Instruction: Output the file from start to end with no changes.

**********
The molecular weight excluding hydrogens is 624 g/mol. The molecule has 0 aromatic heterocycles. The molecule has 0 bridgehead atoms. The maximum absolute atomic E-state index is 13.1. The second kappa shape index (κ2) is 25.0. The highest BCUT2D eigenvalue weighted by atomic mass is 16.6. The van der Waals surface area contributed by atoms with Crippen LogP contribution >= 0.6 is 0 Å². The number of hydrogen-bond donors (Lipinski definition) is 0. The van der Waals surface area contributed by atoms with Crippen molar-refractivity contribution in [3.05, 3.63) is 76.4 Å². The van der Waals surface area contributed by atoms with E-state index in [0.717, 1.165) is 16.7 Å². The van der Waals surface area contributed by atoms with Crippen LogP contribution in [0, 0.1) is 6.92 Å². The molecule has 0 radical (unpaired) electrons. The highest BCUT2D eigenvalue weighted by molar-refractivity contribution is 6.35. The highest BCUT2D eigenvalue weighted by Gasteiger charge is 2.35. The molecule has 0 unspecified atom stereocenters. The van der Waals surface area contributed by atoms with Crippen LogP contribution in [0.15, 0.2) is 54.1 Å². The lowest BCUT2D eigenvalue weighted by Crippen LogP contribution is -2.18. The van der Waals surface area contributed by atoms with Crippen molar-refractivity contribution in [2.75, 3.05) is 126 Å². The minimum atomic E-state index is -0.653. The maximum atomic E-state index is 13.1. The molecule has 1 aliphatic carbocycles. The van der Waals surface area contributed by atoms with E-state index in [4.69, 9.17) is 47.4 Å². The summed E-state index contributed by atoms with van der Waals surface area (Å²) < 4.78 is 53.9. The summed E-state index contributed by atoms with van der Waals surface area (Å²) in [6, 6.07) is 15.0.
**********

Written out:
The molecular weight excluding hydrogens is 624 g/mol. The molecule has 0 aromatic heterocycles. The molecule has 0 bridgehead atoms. The maximum absolute atomic E-state index is 13.1. The second kappa shape index (κ2) is 25.0. The highest BCUT2D eigenvalue weighted by atomic mass is 16.6. The van der Waals surface area contributed by atoms with Crippen LogP contribution >= 0.6 is 0 Å². The number of hydrogen-bond donors (Lipinski definition) is 0. The van der Waals surface area contributed by atoms with Crippen molar-refractivity contribution in [3.05, 3.63) is 76.4 Å². The van der Waals surface area contributed by atoms with E-state index in [0.717, 1.165) is 16.7 Å². The van der Waals surface area contributed by atoms with Crippen LogP contribution in [0, 0.1) is 6.92 Å². The molecule has 0 radical (unpaired) electrons. The highest BCUT2D eigenvalue weighted by molar-refractivity contribution is 6.35. The highest BCUT2D eigenvalue weighted by Gasteiger charge is 2.35. The molecule has 0 unspecified atom stereocenters. The van der Waals surface area contributed by atoms with Crippen LogP contribution in [0.15, 0.2) is 54.1 Å². The lowest BCUT2D eigenvalue weighted by Crippen LogP contribution is -2.18. The van der Waals surface area contributed by atoms with Crippen molar-refractivity contribution in [2.75, 3.05) is 126 Å². The minimum atomic E-state index is -0.653. The maximum atomic E-state index is 13.1. The molecule has 1 aliphatic carbocycles. The van der Waals surface area contributed by atoms with E-state index in [4.69, 9.17) is 47.4 Å². The summed E-state index contributed by atoms with van der Waals surface area (Å²) < 4.78 is 53.9. The summed E-state index contributed by atoms with van der Waals surface area (Å²) in [6, 6.07) is 15.0.